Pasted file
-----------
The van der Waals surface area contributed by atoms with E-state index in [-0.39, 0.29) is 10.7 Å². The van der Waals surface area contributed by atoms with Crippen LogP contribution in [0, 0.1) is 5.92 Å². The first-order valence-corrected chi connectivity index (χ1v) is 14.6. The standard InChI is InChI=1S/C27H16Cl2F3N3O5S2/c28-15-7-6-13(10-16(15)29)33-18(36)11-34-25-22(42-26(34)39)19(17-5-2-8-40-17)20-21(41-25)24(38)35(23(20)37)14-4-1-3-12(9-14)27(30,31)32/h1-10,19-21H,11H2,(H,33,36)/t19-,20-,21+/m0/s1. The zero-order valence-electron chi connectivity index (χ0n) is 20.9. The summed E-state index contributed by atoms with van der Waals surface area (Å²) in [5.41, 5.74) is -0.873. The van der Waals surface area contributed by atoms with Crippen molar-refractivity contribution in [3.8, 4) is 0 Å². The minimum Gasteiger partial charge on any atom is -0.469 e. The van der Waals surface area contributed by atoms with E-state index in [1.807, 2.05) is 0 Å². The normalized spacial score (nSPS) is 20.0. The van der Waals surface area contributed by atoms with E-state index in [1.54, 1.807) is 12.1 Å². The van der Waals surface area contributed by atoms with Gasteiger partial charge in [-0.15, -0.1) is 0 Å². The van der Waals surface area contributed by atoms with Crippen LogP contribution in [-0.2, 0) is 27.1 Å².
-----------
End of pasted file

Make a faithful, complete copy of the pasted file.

The van der Waals surface area contributed by atoms with E-state index in [-0.39, 0.29) is 10.7 Å². The van der Waals surface area contributed by atoms with Crippen LogP contribution in [0, 0.1) is 5.92 Å². The first-order valence-corrected chi connectivity index (χ1v) is 14.6. The standard InChI is InChI=1S/C27H16Cl2F3N3O5S2/c28-15-7-6-13(10-16(15)29)33-18(36)11-34-25-22(42-26(34)39)19(17-5-2-8-40-17)20-21(41-25)24(38)35(23(20)37)14-4-1-3-12(9-14)27(30,31)32/h1-10,19-21H,11H2,(H,33,36)/t19-,20-,21+/m0/s1. The zero-order valence-electron chi connectivity index (χ0n) is 20.9. The summed E-state index contributed by atoms with van der Waals surface area (Å²) in [5.41, 5.74) is -0.873. The van der Waals surface area contributed by atoms with Crippen molar-refractivity contribution in [3.8, 4) is 0 Å². The minimum Gasteiger partial charge on any atom is -0.469 e. The van der Waals surface area contributed by atoms with E-state index in [1.807, 2.05) is 0 Å². The normalized spacial score (nSPS) is 20.0. The van der Waals surface area contributed by atoms with E-state index in [1.54, 1.807) is 12.1 Å². The van der Waals surface area contributed by atoms with Gasteiger partial charge in [-0.15, -0.1) is 0 Å². The van der Waals surface area contributed by atoms with Crippen LogP contribution in [-0.2, 0) is 27.1 Å².